Slightly off but always more fun, the black sheep stands out in any family. The forty kiosks along Chicago’s shoreline form a stable family offering spots of shade, food, and the occasional surfboard. Our kiosk is aware of its family but at the same time needs some space and friends of its own. We want to create an urban oasis for these misfits.

To claim some space we’ve developed a slightly raised platform for friends to collect and linger. The platform’s embedded planters create a strange furry landscape to pull visitors off the boardwalk and into a new sphere. The closed form of the existing sheds is filled with an interior shell to house vendors. The divergence of the shed from the vendor space creates a slippage allowing for visitors to enter into the kiosk and experience the interiority rather than remaining outside the form. This interior space becomes slowly revealed as one moves around the kiosk and catches glimpses of the yellow shell peeking out and reshaping the shed. The moments of interaction between shell and shed form openings for the vendors as well as light and ventilation from above. The main opening draws visitors into the soft interior creating a unique space to momentarily escape. Visitors remerge back into the vibrant shoreline energized from their snack and respite.

The kiosk creates novel spatial effects through lo-fi materials and fabrication. The skin and platform use reclaimed wood to create a texture full of slight noise through different scale, grains, and finish. The interior shell is painted wood around a ring frame creating the illusion of something soft and pressed against the shed, but at closer inspection firm and solid. The planters use hearty prairie grasses like blue fescue and reedgrass as well as bluestem for color. The mix of raw woods and grasses with synthetic shapes and colors forces a moment of pause filled with unexpected sensations. In times when the kiosk is closed its shape, colors, and textures serve as a memorable destination to pause or meet friends. When not being used by vendors, the flexible interior becomes an exciting space for children, readings, and meetings. The black sheep must resemble its family enough in order to be the aberrant one while also creating enough tension to stick out. This playful tension gives the kiosk its character and intrigue, a strange oasis slowing drawing its friends inside.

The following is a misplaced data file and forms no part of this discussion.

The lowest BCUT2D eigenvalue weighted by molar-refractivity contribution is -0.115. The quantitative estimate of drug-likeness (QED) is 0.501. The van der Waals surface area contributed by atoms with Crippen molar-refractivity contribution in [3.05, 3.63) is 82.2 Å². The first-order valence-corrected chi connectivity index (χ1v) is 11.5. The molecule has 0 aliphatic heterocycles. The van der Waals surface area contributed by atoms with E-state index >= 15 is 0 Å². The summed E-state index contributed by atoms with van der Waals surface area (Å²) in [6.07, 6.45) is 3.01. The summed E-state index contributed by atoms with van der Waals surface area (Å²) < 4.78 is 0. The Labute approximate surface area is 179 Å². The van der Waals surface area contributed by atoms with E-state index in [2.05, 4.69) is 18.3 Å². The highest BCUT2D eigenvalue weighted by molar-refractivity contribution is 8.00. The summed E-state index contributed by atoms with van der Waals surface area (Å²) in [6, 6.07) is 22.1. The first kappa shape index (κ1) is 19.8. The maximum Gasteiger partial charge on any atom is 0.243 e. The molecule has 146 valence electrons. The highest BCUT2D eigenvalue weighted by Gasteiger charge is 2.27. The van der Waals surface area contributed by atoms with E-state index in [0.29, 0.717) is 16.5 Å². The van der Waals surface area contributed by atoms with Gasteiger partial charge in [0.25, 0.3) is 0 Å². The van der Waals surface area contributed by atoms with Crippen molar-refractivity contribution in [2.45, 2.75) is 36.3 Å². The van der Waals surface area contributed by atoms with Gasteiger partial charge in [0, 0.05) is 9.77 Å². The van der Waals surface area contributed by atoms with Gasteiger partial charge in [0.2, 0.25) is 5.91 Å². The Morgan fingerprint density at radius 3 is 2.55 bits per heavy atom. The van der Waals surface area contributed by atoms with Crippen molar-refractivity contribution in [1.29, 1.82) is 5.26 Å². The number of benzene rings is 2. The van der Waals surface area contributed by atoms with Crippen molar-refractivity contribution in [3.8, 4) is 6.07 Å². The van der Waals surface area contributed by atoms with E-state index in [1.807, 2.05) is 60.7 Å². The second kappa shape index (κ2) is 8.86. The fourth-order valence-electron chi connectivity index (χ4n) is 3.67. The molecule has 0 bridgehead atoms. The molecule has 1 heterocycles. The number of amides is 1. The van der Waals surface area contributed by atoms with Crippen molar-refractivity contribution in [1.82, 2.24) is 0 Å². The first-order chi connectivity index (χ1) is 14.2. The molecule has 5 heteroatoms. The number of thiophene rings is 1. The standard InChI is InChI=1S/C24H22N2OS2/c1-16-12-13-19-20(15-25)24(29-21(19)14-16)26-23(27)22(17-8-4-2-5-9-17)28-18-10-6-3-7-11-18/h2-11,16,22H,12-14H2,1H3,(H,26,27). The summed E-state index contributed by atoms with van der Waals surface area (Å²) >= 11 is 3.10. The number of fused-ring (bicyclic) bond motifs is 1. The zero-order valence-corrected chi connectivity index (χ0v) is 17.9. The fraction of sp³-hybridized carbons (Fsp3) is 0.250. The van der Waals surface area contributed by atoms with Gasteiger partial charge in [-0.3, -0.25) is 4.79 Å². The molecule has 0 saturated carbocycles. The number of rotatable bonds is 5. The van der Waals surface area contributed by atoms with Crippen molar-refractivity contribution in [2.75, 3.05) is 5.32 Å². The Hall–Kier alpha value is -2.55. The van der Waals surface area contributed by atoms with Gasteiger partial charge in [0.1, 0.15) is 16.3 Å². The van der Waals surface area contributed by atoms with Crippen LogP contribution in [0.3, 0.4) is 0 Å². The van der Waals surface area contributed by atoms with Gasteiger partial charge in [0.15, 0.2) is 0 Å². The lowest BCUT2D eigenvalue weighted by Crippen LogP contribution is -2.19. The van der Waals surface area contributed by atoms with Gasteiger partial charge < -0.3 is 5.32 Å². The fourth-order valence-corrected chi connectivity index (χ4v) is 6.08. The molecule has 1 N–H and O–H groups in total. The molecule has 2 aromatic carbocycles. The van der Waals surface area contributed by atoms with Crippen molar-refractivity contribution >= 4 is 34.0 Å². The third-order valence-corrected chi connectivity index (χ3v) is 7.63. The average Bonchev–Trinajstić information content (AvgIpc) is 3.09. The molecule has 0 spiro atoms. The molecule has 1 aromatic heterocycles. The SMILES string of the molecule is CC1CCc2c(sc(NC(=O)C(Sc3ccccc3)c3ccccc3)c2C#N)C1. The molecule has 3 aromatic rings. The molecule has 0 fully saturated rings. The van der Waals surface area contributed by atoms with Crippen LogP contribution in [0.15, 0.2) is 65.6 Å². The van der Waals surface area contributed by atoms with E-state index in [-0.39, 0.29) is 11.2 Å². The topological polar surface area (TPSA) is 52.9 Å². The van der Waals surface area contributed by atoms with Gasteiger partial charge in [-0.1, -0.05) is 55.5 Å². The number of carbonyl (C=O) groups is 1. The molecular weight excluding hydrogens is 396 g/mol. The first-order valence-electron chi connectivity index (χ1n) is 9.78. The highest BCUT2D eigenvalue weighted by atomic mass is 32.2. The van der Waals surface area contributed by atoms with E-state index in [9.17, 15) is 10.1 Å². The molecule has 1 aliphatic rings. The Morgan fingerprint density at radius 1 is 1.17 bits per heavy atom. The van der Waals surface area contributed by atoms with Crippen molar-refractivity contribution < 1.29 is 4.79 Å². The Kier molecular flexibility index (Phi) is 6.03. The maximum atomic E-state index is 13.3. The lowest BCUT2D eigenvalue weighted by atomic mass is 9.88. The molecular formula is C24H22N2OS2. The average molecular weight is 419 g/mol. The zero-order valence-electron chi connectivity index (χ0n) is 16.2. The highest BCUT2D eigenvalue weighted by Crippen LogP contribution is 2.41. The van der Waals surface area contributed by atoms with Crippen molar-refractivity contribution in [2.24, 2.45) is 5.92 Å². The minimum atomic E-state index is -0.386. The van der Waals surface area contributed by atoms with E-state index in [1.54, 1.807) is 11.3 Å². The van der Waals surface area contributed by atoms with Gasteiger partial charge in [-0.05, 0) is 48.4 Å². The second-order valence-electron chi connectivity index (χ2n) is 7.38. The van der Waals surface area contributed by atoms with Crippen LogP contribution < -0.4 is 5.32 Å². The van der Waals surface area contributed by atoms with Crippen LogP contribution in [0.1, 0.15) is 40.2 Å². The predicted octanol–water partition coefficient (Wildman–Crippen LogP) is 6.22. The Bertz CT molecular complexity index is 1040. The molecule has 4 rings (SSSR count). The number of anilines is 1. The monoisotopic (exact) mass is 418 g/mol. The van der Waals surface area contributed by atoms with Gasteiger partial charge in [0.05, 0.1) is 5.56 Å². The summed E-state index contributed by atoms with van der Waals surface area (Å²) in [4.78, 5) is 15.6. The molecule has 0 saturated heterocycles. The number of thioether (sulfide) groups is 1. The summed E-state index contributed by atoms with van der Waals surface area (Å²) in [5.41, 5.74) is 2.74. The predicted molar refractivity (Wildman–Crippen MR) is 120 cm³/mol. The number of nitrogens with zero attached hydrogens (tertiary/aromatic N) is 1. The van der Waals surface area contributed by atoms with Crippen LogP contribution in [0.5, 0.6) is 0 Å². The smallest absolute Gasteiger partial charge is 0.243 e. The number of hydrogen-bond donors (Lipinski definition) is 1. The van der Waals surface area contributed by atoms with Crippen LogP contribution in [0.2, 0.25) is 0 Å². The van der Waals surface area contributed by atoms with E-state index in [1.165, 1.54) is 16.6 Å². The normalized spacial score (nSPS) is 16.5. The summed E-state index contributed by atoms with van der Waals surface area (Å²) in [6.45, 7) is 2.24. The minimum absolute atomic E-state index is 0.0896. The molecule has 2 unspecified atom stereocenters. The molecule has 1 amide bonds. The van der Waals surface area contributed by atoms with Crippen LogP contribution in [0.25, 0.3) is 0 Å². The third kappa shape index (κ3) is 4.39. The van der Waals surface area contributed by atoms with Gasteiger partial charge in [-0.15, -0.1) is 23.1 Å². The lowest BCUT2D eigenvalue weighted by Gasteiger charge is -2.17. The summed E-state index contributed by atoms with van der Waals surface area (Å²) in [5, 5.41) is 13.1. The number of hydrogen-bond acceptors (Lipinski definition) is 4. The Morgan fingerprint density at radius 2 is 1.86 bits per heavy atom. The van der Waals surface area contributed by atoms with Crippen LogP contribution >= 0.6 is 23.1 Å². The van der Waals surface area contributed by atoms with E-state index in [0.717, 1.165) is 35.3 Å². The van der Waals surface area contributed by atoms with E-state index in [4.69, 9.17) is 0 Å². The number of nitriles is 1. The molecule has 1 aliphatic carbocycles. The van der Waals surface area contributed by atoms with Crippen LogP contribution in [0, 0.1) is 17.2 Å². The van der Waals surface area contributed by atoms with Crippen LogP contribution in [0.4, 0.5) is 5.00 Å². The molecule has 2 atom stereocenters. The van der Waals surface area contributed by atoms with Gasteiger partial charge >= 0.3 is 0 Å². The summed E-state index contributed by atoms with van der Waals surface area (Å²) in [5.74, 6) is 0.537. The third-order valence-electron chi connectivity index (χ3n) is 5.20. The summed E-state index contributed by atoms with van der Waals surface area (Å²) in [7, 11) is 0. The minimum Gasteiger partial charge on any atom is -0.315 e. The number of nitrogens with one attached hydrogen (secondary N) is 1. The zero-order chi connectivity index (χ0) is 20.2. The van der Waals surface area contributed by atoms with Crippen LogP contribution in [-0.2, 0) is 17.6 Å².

Hume Coover Studio
Spring 2015
Project Team: Nathan Hume, Justin Hattendorf and Ardon Lee
Justin Hattendorf 2020